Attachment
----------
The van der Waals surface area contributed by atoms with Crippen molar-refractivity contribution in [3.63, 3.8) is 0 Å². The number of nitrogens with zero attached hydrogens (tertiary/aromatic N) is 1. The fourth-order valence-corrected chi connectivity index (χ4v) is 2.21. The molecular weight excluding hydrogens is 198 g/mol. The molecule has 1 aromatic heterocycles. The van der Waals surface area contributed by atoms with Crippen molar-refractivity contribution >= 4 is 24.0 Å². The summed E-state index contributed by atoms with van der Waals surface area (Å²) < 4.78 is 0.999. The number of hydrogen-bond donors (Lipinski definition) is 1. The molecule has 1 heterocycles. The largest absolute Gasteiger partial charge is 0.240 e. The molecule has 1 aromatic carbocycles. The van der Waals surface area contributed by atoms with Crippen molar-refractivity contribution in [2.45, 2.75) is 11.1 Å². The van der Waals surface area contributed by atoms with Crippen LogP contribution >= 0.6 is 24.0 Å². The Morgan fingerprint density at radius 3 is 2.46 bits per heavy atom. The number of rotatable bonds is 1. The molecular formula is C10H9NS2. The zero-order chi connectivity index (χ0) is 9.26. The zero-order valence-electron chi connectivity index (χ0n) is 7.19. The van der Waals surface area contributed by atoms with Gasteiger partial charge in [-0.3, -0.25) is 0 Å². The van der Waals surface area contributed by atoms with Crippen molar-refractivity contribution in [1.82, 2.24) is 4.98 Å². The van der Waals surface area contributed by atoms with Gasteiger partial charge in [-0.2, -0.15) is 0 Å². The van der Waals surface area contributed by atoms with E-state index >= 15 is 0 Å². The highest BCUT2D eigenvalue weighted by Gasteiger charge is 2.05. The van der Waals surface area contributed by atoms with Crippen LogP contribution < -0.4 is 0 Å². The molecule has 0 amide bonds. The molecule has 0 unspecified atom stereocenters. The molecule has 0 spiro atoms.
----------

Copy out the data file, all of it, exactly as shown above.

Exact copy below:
The van der Waals surface area contributed by atoms with Crippen molar-refractivity contribution in [3.63, 3.8) is 0 Å². The number of nitrogens with zero attached hydrogens (tertiary/aromatic N) is 1. The fourth-order valence-corrected chi connectivity index (χ4v) is 2.21. The molecular weight excluding hydrogens is 198 g/mol. The molecule has 1 aromatic heterocycles. The van der Waals surface area contributed by atoms with Crippen molar-refractivity contribution >= 4 is 24.0 Å². The summed E-state index contributed by atoms with van der Waals surface area (Å²) < 4.78 is 0.999. The number of hydrogen-bond donors (Lipinski definition) is 1. The molecule has 1 heterocycles. The largest absolute Gasteiger partial charge is 0.240 e. The molecule has 1 aromatic carbocycles. The van der Waals surface area contributed by atoms with Crippen molar-refractivity contribution in [2.45, 2.75) is 11.1 Å². The van der Waals surface area contributed by atoms with Crippen LogP contribution >= 0.6 is 24.0 Å². The Morgan fingerprint density at radius 3 is 2.46 bits per heavy atom. The number of rotatable bonds is 1. The molecular formula is C10H9NS2. The zero-order chi connectivity index (χ0) is 9.26. The zero-order valence-electron chi connectivity index (χ0n) is 7.19. The van der Waals surface area contributed by atoms with Gasteiger partial charge in [-0.3, -0.25) is 0 Å². The van der Waals surface area contributed by atoms with Crippen molar-refractivity contribution in [1.82, 2.24) is 4.98 Å². The van der Waals surface area contributed by atoms with Gasteiger partial charge in [-0.2, -0.15) is 0 Å². The van der Waals surface area contributed by atoms with E-state index >= 15 is 0 Å². The highest BCUT2D eigenvalue weighted by Gasteiger charge is 2.05. The van der Waals surface area contributed by atoms with Crippen LogP contribution < -0.4 is 0 Å². The molecule has 0 amide bonds. The molecule has 0 unspecified atom stereocenters. The molecule has 0 spiro atoms.